Final Domestic Violence Order Cannot Be Agreed To

The vast majority of divorces and other family law cases end in settlements.  This practice helps bring otherwise complicated and emotionally difficult situations to a swift end.  It also helps the parties to maintain a degree of control over their particular situation, as a settlement agreement allows the parties to carefully craft terms that are custom tailored to their families and their needs.  In presenting an agreement to a trial court, typically a trial court will make enquiries to ensure that an agreement was entered into voluntarily and knowingly by the parties.  In a recent case, though, the appellate court determined that this is not always a sufficient inquiry.

The case of J.S. v. D.S. was decided on December 5, 2016 and provides a cautionary tale to parties who are attempting to enter into an agreement for a final restraining order.  In that case, the defendant and plaintiff entered into an agreement.  The terms included that the defendant would agree to a final restraining order in exchange for the plaintiff agreeing to allow the defendant to have exclusive possession of the marital residence.  At the hearing, the trial court only conducted the typical questioning about whether the agreement was entered into voluntarily.  Finding that the agreement was voluntary, the trial court approved the agreement.  The defendant then appealed the final restraining order, arguing that the agreement was void because the trial court failed to conduct an inquiry to determine if the test for final restraining orders that is set out in Silver v. Silver was satisfied.  While the appeal was pending, the parties reached a similar agreement that included the final restraining order.  The parties then sought to dismiss the appeal, but the appellate court refused.  The appellate court ruled that it had an interest in resolving the appeal, as final restraining orders are an important tool in preventing domestic violence.  The appellate court went on to find that the defendant was correct in his appeal.  It ruled that a final restraining order cannot be entered by a trial court unless the proper factual foundation for the final restraining order is laid at trial.  This means even if the parties have an agreement, testimony must still be introduced that the abusing party has committed particular acts of domestic violence and also that the victim needs the order to remain safe.  Therefore, it may be possible to agree to a restraining order, but proof must still be presented before a trial court that will satisfy the requirements of the law.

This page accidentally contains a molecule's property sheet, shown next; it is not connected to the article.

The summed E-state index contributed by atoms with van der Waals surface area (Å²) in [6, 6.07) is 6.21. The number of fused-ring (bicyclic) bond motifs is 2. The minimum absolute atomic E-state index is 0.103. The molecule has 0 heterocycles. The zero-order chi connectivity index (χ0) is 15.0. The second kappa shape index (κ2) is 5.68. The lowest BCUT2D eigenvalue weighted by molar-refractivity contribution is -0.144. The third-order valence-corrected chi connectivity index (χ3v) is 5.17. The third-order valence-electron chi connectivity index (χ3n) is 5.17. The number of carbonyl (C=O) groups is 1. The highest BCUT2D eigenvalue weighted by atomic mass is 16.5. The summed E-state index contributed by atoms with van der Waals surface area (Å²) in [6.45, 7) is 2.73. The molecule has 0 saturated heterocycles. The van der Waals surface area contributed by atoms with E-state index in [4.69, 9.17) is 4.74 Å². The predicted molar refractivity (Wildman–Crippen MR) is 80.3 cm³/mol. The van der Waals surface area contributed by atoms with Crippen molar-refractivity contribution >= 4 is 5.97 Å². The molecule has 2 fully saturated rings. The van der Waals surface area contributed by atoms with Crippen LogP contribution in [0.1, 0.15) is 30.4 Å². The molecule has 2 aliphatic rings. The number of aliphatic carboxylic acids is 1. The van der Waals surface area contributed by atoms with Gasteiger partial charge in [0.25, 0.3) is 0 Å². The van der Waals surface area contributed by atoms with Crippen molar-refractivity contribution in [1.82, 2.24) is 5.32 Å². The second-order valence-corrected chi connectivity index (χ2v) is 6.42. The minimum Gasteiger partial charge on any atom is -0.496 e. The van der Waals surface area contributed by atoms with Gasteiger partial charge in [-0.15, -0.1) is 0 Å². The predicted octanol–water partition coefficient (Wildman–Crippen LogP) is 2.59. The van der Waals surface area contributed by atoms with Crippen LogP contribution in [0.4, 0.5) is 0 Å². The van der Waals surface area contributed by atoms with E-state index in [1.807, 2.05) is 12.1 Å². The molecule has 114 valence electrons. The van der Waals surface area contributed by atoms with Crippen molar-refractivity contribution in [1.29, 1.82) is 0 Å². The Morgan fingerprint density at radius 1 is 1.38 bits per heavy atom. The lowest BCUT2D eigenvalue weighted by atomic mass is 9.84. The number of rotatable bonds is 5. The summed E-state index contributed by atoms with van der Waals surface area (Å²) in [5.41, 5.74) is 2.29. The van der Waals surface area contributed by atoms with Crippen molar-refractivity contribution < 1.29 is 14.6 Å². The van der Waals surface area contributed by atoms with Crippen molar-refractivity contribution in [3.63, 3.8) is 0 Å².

Navigating a relationship that involves domestic violence is difficult, and you need an experienced attorney to help you.  We have helped many clients craft agreements that help protect their future.  Call us today at (732) 529-6937 to talk about your case.

About the Author


John Nachlinger is a co-founder and managing attorney of Netsquire, a family law firm focused on streamlining divorces through effective mediation, settlement drafting, and court filing assistance. As a New Jersey Supreme Court Certified Matrimonial Law Attorney and Qualified Mediator, John guides couples toward equitable agreements without the cost and stress of litigation.

Recognized as a New Jersey Super Lawyer for over a decade, John’s client-focused approach aims to foster understanding during challenging transitions. With a background spanning top law journals, judicial clerkships, and boutique family law firms, John now applies his analytical skills to create workable solutions for all parties. His mediation services reshape the divorce journey by prioritizing compassion and compromise.

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